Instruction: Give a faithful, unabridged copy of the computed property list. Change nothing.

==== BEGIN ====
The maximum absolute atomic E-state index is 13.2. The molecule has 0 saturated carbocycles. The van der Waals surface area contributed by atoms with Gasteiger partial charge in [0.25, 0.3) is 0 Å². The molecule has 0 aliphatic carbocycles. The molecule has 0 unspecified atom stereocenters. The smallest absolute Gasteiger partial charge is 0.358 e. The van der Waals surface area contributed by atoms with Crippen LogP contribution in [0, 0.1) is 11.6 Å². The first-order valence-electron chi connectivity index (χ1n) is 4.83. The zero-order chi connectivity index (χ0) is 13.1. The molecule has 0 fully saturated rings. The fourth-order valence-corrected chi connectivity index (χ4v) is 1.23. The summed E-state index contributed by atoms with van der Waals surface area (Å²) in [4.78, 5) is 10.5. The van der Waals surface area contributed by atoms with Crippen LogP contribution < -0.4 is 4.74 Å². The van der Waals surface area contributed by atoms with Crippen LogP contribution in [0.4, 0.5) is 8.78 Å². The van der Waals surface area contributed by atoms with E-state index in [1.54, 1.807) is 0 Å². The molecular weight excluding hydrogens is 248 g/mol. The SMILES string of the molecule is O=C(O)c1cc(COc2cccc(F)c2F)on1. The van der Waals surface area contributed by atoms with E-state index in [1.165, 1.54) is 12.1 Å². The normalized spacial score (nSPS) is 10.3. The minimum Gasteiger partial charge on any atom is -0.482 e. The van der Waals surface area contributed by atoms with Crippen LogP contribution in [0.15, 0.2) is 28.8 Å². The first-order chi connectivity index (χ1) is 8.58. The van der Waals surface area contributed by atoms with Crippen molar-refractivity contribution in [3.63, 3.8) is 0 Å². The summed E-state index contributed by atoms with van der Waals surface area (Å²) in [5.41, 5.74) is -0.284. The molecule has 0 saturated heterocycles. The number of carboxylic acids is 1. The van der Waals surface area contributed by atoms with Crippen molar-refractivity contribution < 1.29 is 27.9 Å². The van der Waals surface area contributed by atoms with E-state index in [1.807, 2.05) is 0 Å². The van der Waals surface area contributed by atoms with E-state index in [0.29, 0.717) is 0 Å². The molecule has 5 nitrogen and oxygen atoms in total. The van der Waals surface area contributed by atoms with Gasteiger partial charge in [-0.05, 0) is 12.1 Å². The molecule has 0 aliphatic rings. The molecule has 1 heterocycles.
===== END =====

The maximum absolute atomic E-state index is 13.2. The molecule has 0 saturated carbocycles. The van der Waals surface area contributed by atoms with Gasteiger partial charge in [0.25, 0.3) is 0 Å². The molecule has 0 aliphatic carbocycles. The molecule has 0 unspecified atom stereocenters. The smallest absolute Gasteiger partial charge is 0.358 e. The van der Waals surface area contributed by atoms with Crippen LogP contribution in [0, 0.1) is 11.6 Å². The first-order valence-electron chi connectivity index (χ1n) is 4.83. The zero-order chi connectivity index (χ0) is 13.1. The molecule has 0 fully saturated rings. The fourth-order valence-corrected chi connectivity index (χ4v) is 1.23. The summed E-state index contributed by atoms with van der Waals surface area (Å²) in [4.78, 5) is 10.5. The van der Waals surface area contributed by atoms with Crippen LogP contribution < -0.4 is 4.74 Å². The van der Waals surface area contributed by atoms with Crippen LogP contribution in [0.4, 0.5) is 8.78 Å². The van der Waals surface area contributed by atoms with E-state index in [1.54, 1.807) is 0 Å². The molecular weight excluding hydrogens is 248 g/mol. The SMILES string of the molecule is O=C(O)c1cc(COc2cccc(F)c2F)on1. The van der Waals surface area contributed by atoms with E-state index in [1.165, 1.54) is 12.1 Å². The normalized spacial score (nSPS) is 10.3. The minimum Gasteiger partial charge on any atom is -0.482 e. The van der Waals surface area contributed by atoms with Crippen LogP contribution in [0.15, 0.2) is 28.8 Å². The first-order chi connectivity index (χ1) is 8.58. The van der Waals surface area contributed by atoms with Crippen molar-refractivity contribution in [3.63, 3.8) is 0 Å². The summed E-state index contributed by atoms with van der Waals surface area (Å²) in [5.41, 5.74) is -0.284. The molecule has 0 saturated heterocycles. The number of carboxylic acids is 1. The van der Waals surface area contributed by atoms with Crippen molar-refractivity contribution < 1.29 is 27.9 Å². The van der Waals surface area contributed by atoms with E-state index in [1.807, 2.05) is 0 Å². The van der Waals surface area contributed by atoms with E-state index in [0.29, 0.717) is 0 Å². The molecule has 5 nitrogen and oxygen atoms in total. The van der Waals surface area contributed by atoms with Gasteiger partial charge in [-0.05, 0) is 12.1 Å². The molecule has 0 aliphatic rings. The molecule has 1 heterocycles.